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The Student Health Center is offering free flu shots

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The Student Health Center is offering free flu shots

Ashland University Student Health Center Nurse Patty Owens give a flu shot to a student

Ashland University Student Health Center Nurse Patty Owens give a flu shot to a student

Justin Davis

Ashland University Student Health Center Nurse Patty Owens give a flu shot to a student

Justin Davis

Justin Davis

Ashland University Student Health Center Nurse Patty Owens give a flu shot to a student

Justin Davis

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The Ashland University Student Health Center is offering free influenza vaccines to full-time employees and students during office hours while supplies last.

There is no sign-up, no reservation and no appointment required for students and faculty, and the shots will be given on a first come, first serve basis.

The Student Health Center office hours are Monday through Friday from 9:00 am to 11:30 am and 1:00 pm to 4:30 pm, however, flu shots will not be available on Wednesday afternoons.

Due to the procedure being done during regular office hours there may be a wait for those seeking the shot, but Student Health Center Nurse Patty Owens said the process should take less than five minutes depending on the wait time.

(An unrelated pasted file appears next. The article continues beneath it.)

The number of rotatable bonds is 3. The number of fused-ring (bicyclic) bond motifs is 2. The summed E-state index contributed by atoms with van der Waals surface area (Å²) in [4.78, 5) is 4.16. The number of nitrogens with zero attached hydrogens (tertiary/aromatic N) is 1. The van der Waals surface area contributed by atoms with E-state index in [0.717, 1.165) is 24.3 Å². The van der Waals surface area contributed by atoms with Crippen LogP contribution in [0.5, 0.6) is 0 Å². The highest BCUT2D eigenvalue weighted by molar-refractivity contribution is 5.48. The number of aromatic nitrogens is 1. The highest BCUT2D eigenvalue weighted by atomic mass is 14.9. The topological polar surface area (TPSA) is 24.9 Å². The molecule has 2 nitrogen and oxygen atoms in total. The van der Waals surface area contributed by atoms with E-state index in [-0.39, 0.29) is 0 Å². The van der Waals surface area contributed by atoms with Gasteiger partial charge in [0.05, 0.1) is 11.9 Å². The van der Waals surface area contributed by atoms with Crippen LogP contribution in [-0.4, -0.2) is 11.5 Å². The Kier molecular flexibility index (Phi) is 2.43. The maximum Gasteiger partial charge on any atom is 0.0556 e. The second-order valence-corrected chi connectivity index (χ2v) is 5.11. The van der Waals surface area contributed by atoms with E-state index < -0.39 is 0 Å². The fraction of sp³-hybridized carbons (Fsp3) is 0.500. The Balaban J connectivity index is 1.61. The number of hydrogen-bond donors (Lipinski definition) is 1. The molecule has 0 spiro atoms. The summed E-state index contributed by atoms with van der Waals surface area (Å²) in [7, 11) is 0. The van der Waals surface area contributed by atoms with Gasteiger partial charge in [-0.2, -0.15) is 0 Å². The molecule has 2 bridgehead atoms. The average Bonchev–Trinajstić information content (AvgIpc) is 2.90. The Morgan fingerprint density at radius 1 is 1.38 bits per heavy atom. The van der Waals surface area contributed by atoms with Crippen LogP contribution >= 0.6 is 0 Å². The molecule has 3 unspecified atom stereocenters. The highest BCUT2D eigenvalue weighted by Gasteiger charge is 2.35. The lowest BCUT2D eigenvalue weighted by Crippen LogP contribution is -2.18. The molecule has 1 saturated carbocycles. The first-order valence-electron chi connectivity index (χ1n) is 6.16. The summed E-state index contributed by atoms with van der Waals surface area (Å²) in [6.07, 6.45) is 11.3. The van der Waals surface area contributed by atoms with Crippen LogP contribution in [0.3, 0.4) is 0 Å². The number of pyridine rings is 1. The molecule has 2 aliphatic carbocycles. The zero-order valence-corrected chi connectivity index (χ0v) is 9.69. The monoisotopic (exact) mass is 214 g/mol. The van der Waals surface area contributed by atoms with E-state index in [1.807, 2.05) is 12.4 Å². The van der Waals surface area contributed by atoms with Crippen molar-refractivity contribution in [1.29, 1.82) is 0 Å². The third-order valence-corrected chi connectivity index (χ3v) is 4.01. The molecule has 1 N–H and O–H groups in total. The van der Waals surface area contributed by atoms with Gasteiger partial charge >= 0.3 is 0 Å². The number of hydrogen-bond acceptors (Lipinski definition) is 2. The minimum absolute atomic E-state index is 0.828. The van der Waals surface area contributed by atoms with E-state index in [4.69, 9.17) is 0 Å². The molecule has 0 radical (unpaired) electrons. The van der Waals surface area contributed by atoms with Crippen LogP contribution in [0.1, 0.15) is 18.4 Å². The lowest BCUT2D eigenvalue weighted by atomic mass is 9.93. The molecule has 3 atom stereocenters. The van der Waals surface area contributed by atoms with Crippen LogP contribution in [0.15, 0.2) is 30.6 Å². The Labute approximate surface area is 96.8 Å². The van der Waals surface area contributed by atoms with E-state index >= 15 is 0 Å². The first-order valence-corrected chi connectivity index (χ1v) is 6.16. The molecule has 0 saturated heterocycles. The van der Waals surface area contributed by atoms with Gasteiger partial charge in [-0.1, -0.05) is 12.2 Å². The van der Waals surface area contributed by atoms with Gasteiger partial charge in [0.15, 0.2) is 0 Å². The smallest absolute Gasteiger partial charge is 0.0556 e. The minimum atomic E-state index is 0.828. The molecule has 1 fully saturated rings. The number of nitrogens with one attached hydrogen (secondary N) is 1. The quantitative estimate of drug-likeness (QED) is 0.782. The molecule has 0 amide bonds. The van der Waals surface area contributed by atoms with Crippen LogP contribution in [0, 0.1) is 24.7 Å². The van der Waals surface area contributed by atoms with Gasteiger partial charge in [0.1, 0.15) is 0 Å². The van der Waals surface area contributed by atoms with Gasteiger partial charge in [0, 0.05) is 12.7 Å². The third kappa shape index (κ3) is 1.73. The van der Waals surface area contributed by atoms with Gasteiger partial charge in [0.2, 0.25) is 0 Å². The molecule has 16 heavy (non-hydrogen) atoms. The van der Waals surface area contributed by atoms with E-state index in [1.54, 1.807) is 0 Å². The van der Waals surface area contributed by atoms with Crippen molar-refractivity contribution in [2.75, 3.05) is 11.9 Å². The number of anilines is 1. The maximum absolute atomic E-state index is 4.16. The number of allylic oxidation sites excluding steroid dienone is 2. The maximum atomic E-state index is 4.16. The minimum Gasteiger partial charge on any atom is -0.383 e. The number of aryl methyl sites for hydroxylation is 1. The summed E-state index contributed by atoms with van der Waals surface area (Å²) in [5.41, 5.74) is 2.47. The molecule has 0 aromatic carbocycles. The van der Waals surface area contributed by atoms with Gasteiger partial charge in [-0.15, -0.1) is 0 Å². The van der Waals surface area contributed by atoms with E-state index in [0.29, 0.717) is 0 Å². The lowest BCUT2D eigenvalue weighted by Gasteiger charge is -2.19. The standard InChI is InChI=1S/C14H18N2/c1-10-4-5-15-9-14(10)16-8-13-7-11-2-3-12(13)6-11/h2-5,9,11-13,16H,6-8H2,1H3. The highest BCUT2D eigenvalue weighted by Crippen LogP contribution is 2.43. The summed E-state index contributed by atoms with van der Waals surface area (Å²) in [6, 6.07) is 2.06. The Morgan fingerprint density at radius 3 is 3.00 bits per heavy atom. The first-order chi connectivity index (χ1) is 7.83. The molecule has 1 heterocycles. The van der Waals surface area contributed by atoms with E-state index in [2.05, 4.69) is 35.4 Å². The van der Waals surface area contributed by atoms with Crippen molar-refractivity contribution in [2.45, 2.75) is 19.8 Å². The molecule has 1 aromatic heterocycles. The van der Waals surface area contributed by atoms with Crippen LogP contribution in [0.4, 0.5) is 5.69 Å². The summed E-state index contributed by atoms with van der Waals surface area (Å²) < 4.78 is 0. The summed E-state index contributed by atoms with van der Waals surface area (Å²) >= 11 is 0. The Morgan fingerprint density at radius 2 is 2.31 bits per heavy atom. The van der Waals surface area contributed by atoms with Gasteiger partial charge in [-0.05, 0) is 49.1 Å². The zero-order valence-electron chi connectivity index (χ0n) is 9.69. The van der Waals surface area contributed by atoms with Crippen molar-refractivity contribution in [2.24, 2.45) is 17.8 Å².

Owens said the supply of influenza vaccines will most likely last just shy of a month and she urges that there are ‘wonderful benefits’ of getting flu vaccinations, but misinformation has questioned their safety.

“A lot of people are misinformed that they will get sick from it,” Owens said. “But in all actuality, all the flu that we inject is all dead virus so you cannot get sick from it.”

Each 0.5 mL dosage of the vaccination contains two 15 mcg strains of Type A and Type B, the most common flu types recommended by the Center for Disease Control.

A student or faculty member is not guaranteed to be exempt from catching the virus after the shot because there are several strains of the flu, but it does rid them of catching the most prominent types.

Owens credits the numerous flu strains to the prevalence of antibiotics to treat similar illnesses.

“When I was growing up every time you went to the doctor you got an antibiotic, that’s why there are some many viruses hanging around,” Owens said. “Because your body doesn’t learn to fight it off.”

Owens said Ashland University nursing students are required to get flu vaccinations so that could have a significant effect on how long the shots will be available.

For students on the fence, she said does not want a fear of needles getting in the way.

“I think they all know it’s better than getting the flu,” Owens said.

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